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You will be enriched in every way so that you can be generous on every occasion.
-2 Corinthians 9:11
On our wedding anniversary, my husband, Alan, gives me a large bouquet of fresh flowers. When he lost his job during a corporate restructure, I didn't expect this extravagant display of devotion to continue. But on our nineteenth anniversary, the color-splashed blossoms greeted me from their spot on our dining room table. Because he valued continuing this annual tradition, Alan saved some money each month to ensure he'd have enough for this personal show of affection.
My husband's careful planning exhibited exuberant generosity, similar to what Paul encouraged when he addressed the Corinthian believers. The apostle complimented the church for their intentional and enthusiastic offerings (2 Corinthians 9:2, 5), reminding them that God delights in generous and cheerful givers (vv. 6-7). After all, no one gives more than our loving Provider, who's always ready to supply all we need (vv. 8-10).
We can be generous in all kinds of giving, caring for one another because the Lord meets all of our material, emotional, and spiritual needs (v. 11). As we give, we can express our gratitude for all God has given us. We can even motivate others to praise the Lord and give from all God has given them (vv. 12-13). Openhanded giving, a lavish expression of love and gratitude, can demonstrate our confidence in God's provision for all His people.
Prayer for Today
Lord, please help us trust Your abundant love and generosity, so we can give to others as You so faithfully give to us. Amen.
But this I confess to you, that according to the Way which they call a sect, so I worship the God of my fathers, believing all things which are written in the Law and in the Prophets.
Paul's Defense to Felix
One of my greatest simple pleasures is being awake when much of the rest of the world is asleep. Sometimes, it's intentional when I stay up late to read or watch a movie, or up early to head to the shelter to serve the homeless. Being up early every day to wake the teenagers always has my body in a very specific rhythm by summer's end, so I'm awake early and writing this overlooking Myrtle beach and listening to the waves. As I scan the beach, I'm reminded of a moment earlier this week.
My family and I are taking a little sabbath break. The boys are loving it. We took them for a walk a few days ago, and because they like to be busy, they brought their little sand shovels. On the way back, our oldest began dragging his shovel to make a line in the sand. He was careful to avoid most of the obstacles in his path. His legs are long and dinner was the destination, so he got well ahead. Our youngest trailed behind... following his line with dedication and precision, his eyes on the line he knew his big brother had made.
The earliest believers were known as "followers of the way." Like our Jewish forebears, we were known for a way of life, a life set out to us by way of example in Christ and his teachings. Our youngest looked up now and then to collect a special sea shell and admire the birds and the waves, but his path was clear and the way was marked. Our best walk as disciples of Christ is on the path. The early Church was known for generosity and compassion. They followed the Way. If we are to be known for those characteristics, our daily lives must more closely resemble following the line in the sand, even as we wander now and then.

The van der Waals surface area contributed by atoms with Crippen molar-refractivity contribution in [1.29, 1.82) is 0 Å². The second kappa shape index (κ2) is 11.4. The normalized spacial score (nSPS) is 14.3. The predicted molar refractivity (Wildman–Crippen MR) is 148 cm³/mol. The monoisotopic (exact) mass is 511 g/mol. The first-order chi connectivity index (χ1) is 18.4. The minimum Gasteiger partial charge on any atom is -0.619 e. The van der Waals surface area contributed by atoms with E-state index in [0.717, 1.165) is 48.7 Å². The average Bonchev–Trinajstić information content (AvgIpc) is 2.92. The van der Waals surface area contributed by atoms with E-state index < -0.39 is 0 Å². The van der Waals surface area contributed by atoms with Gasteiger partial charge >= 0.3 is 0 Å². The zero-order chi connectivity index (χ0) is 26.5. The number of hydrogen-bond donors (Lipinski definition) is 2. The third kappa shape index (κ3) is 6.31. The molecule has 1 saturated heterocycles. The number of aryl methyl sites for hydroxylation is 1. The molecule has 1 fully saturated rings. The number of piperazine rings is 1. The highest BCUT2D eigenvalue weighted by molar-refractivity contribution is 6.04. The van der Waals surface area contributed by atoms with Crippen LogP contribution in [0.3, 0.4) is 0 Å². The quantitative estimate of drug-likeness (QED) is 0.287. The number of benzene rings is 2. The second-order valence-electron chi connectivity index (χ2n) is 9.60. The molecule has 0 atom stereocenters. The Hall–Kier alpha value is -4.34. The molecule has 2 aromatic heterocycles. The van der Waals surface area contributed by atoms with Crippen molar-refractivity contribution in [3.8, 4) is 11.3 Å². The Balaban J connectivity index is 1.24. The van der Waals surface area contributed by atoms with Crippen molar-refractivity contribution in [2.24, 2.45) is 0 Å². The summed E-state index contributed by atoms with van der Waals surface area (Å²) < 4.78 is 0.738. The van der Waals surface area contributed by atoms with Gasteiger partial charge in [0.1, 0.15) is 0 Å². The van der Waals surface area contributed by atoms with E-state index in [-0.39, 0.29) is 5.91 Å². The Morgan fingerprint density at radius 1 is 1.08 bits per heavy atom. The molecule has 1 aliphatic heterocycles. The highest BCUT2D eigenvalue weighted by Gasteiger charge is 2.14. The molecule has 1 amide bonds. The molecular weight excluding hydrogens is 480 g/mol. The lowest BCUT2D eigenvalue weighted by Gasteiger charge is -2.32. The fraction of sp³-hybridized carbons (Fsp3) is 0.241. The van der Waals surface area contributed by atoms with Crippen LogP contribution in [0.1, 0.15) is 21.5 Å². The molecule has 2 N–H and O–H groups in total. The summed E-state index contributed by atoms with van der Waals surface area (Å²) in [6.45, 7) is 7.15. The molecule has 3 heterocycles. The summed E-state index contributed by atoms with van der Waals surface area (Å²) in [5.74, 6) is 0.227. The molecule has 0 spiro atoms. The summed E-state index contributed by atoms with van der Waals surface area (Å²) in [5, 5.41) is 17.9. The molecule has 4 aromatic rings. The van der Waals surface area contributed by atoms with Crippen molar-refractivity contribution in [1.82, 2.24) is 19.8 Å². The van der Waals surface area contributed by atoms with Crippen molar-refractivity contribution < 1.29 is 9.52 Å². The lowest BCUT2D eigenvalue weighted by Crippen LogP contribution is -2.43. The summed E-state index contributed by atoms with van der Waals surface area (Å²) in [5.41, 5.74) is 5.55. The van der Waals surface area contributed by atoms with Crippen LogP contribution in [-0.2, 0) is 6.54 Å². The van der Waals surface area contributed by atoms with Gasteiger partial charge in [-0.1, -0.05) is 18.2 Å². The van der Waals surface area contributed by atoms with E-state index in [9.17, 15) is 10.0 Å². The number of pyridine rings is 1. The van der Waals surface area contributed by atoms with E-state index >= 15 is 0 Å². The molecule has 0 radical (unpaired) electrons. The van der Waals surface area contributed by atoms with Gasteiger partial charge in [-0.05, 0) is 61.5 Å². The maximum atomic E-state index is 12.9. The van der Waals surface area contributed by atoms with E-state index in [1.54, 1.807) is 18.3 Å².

Prayer for Today
Lord, help me to see the long line in the sand and to find it again and again as I wander the shore. Amen.
"For in the gospel the righteousness of God is revealed-a righteousness that is by faith from first to last, just as it is written: 'The righteous will live by faith.'" - Romans 1;17, NIV
"I don't believe in coincidences anymore!" Those were the words one of my seminary professors, Dr. Ben Johnson, said to me once. I can't remember exactly why he said it or what it was in reference to, but I do picture him saying it with a smile on his face and a twinkle in his eye. I also remember him explaining that over time, he began to see the fingerprints of God at work in what he used to think were coincidences in his life. Now he believed that most of those "coincidences" were actually the handiwork of God. The only thing that changed over time was that now, with eyes of faith, he saw those coincidences differently.
Now I do not believe that God causes everything - that is not very sound theology. God alone is God, but the world is not some great computer program with all of the actions predetermined. God is working God's plans out, but there is certainly some degree of freedom in what happens, and in our response to what happens.
Recently I had conversation with a fellow Christian who shared with me some pretty amazing things that had happened in his life - things that he believed were directly related to God. I have to admit that even as a pastor, not many people actually talk that way very often to me. My natural tendency is to look for other more rational and plausible explanations for unusual events, rather than attributing them to God. But in listening to this person share what he believed happened in his life, I wonder if I might be missing something. In fact, I think it might be better to assume God is at work in my world, rather than assuming there is always some other explanation. Maybe that is part of what it means to "live by faith" - that we intentionally live each moment of each day looking for God. So, try it and "see."
Prayer for Today
All-seeing God, give us eyes of faith to see you at work this day. We pray this in the strong name of Jesus the Christ. Amen.
Posted by: Rev. Dr. C. Gray Norsworthy AT 07:44 am